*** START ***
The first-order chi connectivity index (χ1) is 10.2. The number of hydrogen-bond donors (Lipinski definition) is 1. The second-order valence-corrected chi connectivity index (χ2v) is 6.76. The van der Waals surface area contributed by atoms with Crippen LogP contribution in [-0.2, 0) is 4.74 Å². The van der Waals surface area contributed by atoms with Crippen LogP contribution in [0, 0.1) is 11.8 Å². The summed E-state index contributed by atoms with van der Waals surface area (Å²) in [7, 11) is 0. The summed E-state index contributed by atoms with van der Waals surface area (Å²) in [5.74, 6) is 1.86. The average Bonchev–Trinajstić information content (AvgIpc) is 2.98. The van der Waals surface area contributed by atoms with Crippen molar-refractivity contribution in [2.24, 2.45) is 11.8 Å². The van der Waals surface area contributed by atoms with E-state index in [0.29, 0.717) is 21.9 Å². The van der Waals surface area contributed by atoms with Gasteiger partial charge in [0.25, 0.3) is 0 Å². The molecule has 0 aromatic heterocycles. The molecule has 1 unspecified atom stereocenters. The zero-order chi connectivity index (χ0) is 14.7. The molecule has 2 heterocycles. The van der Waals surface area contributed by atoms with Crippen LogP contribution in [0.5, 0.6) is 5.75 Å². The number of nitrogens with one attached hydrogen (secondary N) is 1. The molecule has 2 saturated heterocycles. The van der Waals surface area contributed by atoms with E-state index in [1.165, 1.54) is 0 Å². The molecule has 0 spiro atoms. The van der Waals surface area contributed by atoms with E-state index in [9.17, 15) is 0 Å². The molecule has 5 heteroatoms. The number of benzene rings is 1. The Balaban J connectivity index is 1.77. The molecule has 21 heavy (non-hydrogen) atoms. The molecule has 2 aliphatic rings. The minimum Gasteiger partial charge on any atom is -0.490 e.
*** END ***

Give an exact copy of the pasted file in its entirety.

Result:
The first-order chi connectivity index (χ1) is 10.2. The number of hydrogen-bond donors (Lipinski definition) is 1. The second-order valence-corrected chi connectivity index (χ2v) is 6.76. The van der Waals surface area contributed by atoms with Crippen LogP contribution in [-0.2, 0) is 4.74 Å². The van der Waals surface area contributed by atoms with Crippen LogP contribution in [0, 0.1) is 11.8 Å². The summed E-state index contributed by atoms with van der Waals surface area (Å²) in [7, 11) is 0. The summed E-state index contributed by atoms with van der Waals surface area (Å²) in [5.74, 6) is 1.86. The average Bonchev–Trinajstić information content (AvgIpc) is 2.98. The van der Waals surface area contributed by atoms with Crippen molar-refractivity contribution in [2.24, 2.45) is 11.8 Å². The van der Waals surface area contributed by atoms with E-state index in [0.29, 0.717) is 21.9 Å². The van der Waals surface area contributed by atoms with Gasteiger partial charge in [0.25, 0.3) is 0 Å². The molecule has 0 aromatic heterocycles. The molecule has 1 unspecified atom stereocenters. The zero-order chi connectivity index (χ0) is 14.7. The molecule has 2 heterocycles. The van der Waals surface area contributed by atoms with Crippen LogP contribution in [0.5, 0.6) is 5.75 Å². The number of nitrogens with one attached hydrogen (secondary N) is 1. The molecule has 2 saturated heterocycles. The van der Waals surface area contributed by atoms with E-state index in [1.165, 1.54) is 0 Å². The molecule has 0 spiro atoms. The van der Waals surface area contributed by atoms with E-state index in [9.17, 15) is 0 Å². The molecule has 5 heteroatoms. The number of benzene rings is 1. The Balaban J connectivity index is 1.77. The molecule has 21 heavy (non-hydrogen) atoms. The molecule has 2 aliphatic rings. The minimum Gasteiger partial charge on any atom is -0.490 e.